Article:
If ever anybody has been to a vegetable bazaar, there is a kind of organized allotment of places to the various categories of vendor’s. All the leafy vegetable guys sit together, all the perishable vegetable vendor’s collect at an area and all the regular aloo, onion guys huddle together. Now this poor farmer was allotted a spot behind the leafy vegetable guys, a spot relatively damp and dark. From that point, he could not get the attention of the customers anyway and on top of that, he had no skills selling them either. All he did was to passively sit around all day and wait for people to come to him.
To the time I reached him, he had only managed to sell 8 of his baskets (the others were lying at a distance from him, covered with a cloth) and by now he had significantly lowered his price. The reason being he could not afford to take them back with him and he could not stay for any longer in the city as he had his field to take care of. When I asked him why he would not sell them to the officials at the market price, he replied that they had made an offer to him when he arrived and that as he refused them then, the officials who are on the roll’s of the local middle men, would not touch his good’s again. When asked why he did not want to sell them to the other vendor’s, he replied that he would never consider doing such a thing.
Here was a man, a poor man – he apparently makes Rs 12,000 an year after taking into account all the calamities and causalities that he has to face every year – with a family consisting of 8 member’s, all of them dependent on his ½ acre of land situated in the arid region of telangana where the land makes no promises to those who depend on it and where the schemes of the government to provide water and electricity have never crossed the inaugural slab-stones and white papers.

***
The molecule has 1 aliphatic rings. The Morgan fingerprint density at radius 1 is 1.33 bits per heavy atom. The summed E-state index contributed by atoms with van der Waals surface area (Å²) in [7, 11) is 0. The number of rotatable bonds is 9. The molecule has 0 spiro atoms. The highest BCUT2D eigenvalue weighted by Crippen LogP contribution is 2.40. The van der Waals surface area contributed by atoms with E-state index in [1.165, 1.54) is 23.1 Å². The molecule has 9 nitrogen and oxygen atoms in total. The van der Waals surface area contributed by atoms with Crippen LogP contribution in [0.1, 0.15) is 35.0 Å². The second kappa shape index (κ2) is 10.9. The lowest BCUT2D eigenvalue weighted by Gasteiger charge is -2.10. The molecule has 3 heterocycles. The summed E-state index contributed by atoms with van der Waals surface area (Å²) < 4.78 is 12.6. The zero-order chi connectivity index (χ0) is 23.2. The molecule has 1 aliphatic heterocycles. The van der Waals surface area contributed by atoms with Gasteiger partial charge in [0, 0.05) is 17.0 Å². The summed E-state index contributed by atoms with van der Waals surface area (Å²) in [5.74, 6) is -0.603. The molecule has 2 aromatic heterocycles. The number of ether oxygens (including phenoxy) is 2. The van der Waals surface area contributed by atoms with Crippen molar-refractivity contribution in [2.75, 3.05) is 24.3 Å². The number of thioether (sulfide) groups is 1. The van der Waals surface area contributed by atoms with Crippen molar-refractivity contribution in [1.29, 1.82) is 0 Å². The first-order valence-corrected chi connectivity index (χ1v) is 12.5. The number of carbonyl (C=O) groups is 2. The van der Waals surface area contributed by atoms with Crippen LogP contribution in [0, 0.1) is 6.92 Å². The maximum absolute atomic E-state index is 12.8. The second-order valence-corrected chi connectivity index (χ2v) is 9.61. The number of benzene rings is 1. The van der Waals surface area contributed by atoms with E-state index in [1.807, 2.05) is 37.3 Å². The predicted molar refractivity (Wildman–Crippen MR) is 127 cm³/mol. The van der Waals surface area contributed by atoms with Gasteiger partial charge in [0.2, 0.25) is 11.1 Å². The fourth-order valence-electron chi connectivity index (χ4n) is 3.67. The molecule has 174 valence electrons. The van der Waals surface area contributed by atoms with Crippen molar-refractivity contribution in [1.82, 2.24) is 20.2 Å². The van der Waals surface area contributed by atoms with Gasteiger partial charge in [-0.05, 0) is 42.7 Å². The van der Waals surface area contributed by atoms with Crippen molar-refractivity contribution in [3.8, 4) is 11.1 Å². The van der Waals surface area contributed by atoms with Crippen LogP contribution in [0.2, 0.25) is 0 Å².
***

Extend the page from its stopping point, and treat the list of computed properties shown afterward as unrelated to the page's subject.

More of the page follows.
And this proud man would never consider selling his precious vegetables to those vendor’s who buy from farmers at dirt cheap prices and sell them to posh super-markets where they are kept under neon lights and A/c’s to be sold to the neo-rich at sky high prices.
And this man is so proud that he would never consider leaving his trade even if promised with a better job and a better salary because of the only fact that at the end of the day his hard work means sumptuous and tasty dinner to a few hundred people. And this feeling, he says, is what keeps him going irrespective of all the odds that he faces.
I really don’t have much to add to this experience and have no interest to do so either. But once again I can’t help but raise the whole set of questions on the functioning of the government machinery in our country.
Its not as if they don’t know (the bureaucrats, I mean). Its not like the ministers and the people in power don’t know of the facts on the ground. But what really amazes me is their total lack of any care towards the plight of these poor men and women in our nation.
We have food everyday, amazing rice, vegetables, wheat and pulses. If undercooked, we tend to get cranky and loose sleep over it and end up with our asses being tortured. Then why aren’t those hard-working farmers being given any privileges at all. I don’t think they are asking for the moon. I guess all they want is water, electricity, correct guidance on the climatic system and honest prices for their crops. Is that so difficult for a country that is building 9 new fast breeder fission reactors? Is it so difficult to have a system in place where the real man of India gets a fair deal? Is it not the reason for which we all need to strive for so that the end-man, the little common man gets thanked for his days of toil?
Think about it. It’s questions like these that will need to be answered some day and I hope that day will be just around the corner so that we can see days of real prosperity in our country.